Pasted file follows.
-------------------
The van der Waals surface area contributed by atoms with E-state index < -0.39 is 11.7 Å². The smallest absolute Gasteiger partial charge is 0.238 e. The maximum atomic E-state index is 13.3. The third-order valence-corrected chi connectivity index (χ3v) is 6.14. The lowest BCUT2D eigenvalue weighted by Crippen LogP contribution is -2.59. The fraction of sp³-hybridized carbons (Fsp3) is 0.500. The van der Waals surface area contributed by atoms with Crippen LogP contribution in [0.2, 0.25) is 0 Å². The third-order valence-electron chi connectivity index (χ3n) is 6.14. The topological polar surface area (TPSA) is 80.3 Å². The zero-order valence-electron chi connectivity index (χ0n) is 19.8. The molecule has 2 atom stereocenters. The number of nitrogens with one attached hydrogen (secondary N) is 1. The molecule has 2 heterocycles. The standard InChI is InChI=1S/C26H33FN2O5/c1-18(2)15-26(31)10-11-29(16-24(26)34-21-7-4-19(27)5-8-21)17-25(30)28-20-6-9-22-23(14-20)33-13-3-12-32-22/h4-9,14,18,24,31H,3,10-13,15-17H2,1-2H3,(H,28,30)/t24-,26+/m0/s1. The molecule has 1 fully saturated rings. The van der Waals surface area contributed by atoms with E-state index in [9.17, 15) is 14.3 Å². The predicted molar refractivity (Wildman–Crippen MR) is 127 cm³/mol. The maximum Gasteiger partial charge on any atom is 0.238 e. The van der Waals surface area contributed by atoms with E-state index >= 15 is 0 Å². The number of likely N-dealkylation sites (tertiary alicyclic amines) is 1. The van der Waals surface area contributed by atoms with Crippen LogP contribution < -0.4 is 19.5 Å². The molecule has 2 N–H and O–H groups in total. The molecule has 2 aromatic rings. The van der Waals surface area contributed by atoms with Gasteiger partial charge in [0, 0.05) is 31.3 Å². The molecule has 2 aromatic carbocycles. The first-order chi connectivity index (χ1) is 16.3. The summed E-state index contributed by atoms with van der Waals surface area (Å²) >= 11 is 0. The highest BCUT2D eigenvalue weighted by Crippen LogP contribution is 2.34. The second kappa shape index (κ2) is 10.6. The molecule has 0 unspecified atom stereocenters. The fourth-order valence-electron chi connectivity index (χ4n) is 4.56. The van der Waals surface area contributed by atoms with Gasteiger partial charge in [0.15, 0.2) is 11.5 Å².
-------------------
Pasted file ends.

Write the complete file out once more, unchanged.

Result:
The van der Waals surface area contributed by atoms with E-state index < -0.39 is 11.7 Å². The smallest absolute Gasteiger partial charge is 0.238 e. The maximum atomic E-state index is 13.3. The third-order valence-corrected chi connectivity index (χ3v) is 6.14. The lowest BCUT2D eigenvalue weighted by Crippen LogP contribution is -2.59. The fraction of sp³-hybridized carbons (Fsp3) is 0.500. The van der Waals surface area contributed by atoms with Crippen LogP contribution in [0.2, 0.25) is 0 Å². The third-order valence-electron chi connectivity index (χ3n) is 6.14. The topological polar surface area (TPSA) is 80.3 Å². The zero-order valence-electron chi connectivity index (χ0n) is 19.8. The molecule has 2 atom stereocenters. The number of nitrogens with one attached hydrogen (secondary N) is 1. The molecule has 2 heterocycles. The standard InChI is InChI=1S/C26H33FN2O5/c1-18(2)15-26(31)10-11-29(16-24(26)34-21-7-4-19(27)5-8-21)17-25(30)28-20-6-9-22-23(14-20)33-13-3-12-32-22/h4-9,14,18,24,31H,3,10-13,15-17H2,1-2H3,(H,28,30)/t24-,26+/m0/s1. The molecule has 1 fully saturated rings. The van der Waals surface area contributed by atoms with E-state index in [9.17, 15) is 14.3 Å². The predicted molar refractivity (Wildman–Crippen MR) is 127 cm³/mol. The maximum Gasteiger partial charge on any atom is 0.238 e. The van der Waals surface area contributed by atoms with E-state index >= 15 is 0 Å². The number of likely N-dealkylation sites (tertiary alicyclic amines) is 1. The van der Waals surface area contributed by atoms with Crippen LogP contribution < -0.4 is 19.5 Å². The molecule has 2 N–H and O–H groups in total. The molecule has 2 aromatic rings. The van der Waals surface area contributed by atoms with Gasteiger partial charge in [0, 0.05) is 31.3 Å². The molecule has 2 aromatic carbocycles. The first-order chi connectivity index (χ1) is 16.3. The summed E-state index contributed by atoms with van der Waals surface area (Å²) >= 11 is 0. The highest BCUT2D eigenvalue weighted by Crippen LogP contribution is 2.34. The second kappa shape index (κ2) is 10.6. The molecule has 0 unspecified atom stereocenters. The fourth-order valence-electron chi connectivity index (χ4n) is 4.56. The van der Waals surface area contributed by atoms with Gasteiger partial charge in [0.15, 0.2) is 11.5 Å².